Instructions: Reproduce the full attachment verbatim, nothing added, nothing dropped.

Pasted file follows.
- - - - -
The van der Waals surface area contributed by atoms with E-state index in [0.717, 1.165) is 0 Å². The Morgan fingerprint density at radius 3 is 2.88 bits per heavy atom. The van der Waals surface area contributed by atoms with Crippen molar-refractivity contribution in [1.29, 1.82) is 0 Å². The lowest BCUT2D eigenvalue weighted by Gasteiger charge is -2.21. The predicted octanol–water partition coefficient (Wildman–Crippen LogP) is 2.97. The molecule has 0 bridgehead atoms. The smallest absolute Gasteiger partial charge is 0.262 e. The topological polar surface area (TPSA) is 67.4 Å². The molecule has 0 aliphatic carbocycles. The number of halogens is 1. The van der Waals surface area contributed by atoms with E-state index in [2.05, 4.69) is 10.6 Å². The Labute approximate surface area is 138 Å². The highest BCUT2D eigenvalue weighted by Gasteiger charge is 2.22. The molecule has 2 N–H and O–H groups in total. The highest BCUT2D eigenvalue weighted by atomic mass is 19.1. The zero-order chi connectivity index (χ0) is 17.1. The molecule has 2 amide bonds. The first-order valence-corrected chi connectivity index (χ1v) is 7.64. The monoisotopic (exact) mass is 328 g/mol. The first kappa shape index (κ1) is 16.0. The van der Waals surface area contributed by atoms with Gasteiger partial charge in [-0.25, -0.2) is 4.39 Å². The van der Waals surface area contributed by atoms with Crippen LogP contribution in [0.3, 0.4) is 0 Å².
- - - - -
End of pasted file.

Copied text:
The van der Waals surface area contributed by atoms with E-state index in [0.717, 1.165) is 0 Å². The Morgan fingerprint density at radius 3 is 2.88 bits per heavy atom. The van der Waals surface area contributed by atoms with Crippen molar-refractivity contribution in [1.29, 1.82) is 0 Å². The lowest BCUT2D eigenvalue weighted by Gasteiger charge is -2.21. The predicted octanol–water partition coefficient (Wildman–Crippen LogP) is 2.97. The molecule has 0 bridgehead atoms. The smallest absolute Gasteiger partial charge is 0.262 e. The topological polar surface area (TPSA) is 67.4 Å². The molecule has 0 aliphatic carbocycles. The number of halogens is 1. The van der Waals surface area contributed by atoms with E-state index in [2.05, 4.69) is 10.6 Å². The Labute approximate surface area is 138 Å². The highest BCUT2D eigenvalue weighted by Gasteiger charge is 2.22. The molecule has 2 N–H and O–H groups in total. The highest BCUT2D eigenvalue weighted by atomic mass is 19.1. The zero-order chi connectivity index (χ0) is 17.1. The molecule has 2 amide bonds. The first-order valence-corrected chi connectivity index (χ1v) is 7.64. The monoisotopic (exact) mass is 328 g/mol. The first kappa shape index (κ1) is 16.0. The van der Waals surface area contributed by atoms with Gasteiger partial charge in [-0.25, -0.2) is 4.39 Å². The van der Waals surface area contributed by atoms with Crippen LogP contribution in [0.3, 0.4) is 0 Å².